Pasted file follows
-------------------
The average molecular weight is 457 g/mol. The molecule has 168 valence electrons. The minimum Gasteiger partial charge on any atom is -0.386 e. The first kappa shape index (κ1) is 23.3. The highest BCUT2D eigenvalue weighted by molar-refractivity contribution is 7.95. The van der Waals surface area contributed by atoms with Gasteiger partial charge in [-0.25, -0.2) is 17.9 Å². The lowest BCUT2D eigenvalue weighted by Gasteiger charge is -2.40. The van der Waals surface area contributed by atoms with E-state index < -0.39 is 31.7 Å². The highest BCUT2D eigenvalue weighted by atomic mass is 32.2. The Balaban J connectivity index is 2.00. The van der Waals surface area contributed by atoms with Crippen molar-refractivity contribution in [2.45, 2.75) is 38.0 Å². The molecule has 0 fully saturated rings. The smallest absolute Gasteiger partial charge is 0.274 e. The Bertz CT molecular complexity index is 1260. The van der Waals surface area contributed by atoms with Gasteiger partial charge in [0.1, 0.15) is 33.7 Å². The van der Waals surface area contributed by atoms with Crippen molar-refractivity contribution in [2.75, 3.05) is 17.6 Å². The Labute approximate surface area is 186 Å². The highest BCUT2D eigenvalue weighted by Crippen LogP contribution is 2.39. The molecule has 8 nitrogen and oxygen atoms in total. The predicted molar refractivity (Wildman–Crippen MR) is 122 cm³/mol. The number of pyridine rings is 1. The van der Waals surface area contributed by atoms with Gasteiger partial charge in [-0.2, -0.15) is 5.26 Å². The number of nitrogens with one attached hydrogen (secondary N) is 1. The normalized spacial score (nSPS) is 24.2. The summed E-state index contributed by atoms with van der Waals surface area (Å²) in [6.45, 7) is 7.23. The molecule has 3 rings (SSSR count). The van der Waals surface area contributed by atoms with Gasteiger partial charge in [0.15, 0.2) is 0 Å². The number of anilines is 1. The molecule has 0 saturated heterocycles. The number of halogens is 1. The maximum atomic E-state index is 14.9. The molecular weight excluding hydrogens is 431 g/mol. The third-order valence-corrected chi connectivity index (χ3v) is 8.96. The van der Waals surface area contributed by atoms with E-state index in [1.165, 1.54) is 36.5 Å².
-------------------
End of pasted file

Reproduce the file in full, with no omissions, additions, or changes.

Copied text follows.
The average molecular weight is 457 g/mol. The molecule has 168 valence electrons. The minimum Gasteiger partial charge on any atom is -0.386 e. The first kappa shape index (κ1) is 23.3. The highest BCUT2D eigenvalue weighted by molar-refractivity contribution is 7.95. The van der Waals surface area contributed by atoms with Gasteiger partial charge in [-0.25, -0.2) is 17.9 Å². The lowest BCUT2D eigenvalue weighted by Gasteiger charge is -2.40. The van der Waals surface area contributed by atoms with E-state index < -0.39 is 31.7 Å². The highest BCUT2D eigenvalue weighted by atomic mass is 32.2. The Balaban J connectivity index is 2.00. The van der Waals surface area contributed by atoms with Crippen molar-refractivity contribution in [2.45, 2.75) is 38.0 Å². The molecule has 0 fully saturated rings. The smallest absolute Gasteiger partial charge is 0.274 e. The Bertz CT molecular complexity index is 1260. The van der Waals surface area contributed by atoms with Gasteiger partial charge in [0.1, 0.15) is 33.7 Å². The van der Waals surface area contributed by atoms with Crippen molar-refractivity contribution in [2.75, 3.05) is 17.6 Å². The Labute approximate surface area is 186 Å². The highest BCUT2D eigenvalue weighted by Crippen LogP contribution is 2.39. The molecule has 8 nitrogen and oxygen atoms in total. The predicted molar refractivity (Wildman–Crippen MR) is 122 cm³/mol. The number of pyridine rings is 1. The van der Waals surface area contributed by atoms with Gasteiger partial charge in [-0.2, -0.15) is 5.26 Å². The number of nitrogens with one attached hydrogen (secondary N) is 1. The normalized spacial score (nSPS) is 24.2. The summed E-state index contributed by atoms with van der Waals surface area (Å²) in [6.45, 7) is 7.23. The molecule has 3 rings (SSSR count). The van der Waals surface area contributed by atoms with Gasteiger partial charge in [0.15, 0.2) is 0 Å². The number of anilines is 1. The molecule has 0 saturated heterocycles. The number of halogens is 1. The maximum atomic E-state index is 14.9. The molecular weight excluding hydrogens is 431 g/mol. The third-order valence-corrected chi connectivity index (χ3v) is 8.96. The van der Waals surface area contributed by atoms with E-state index in [1.165, 1.54) is 36.5 Å².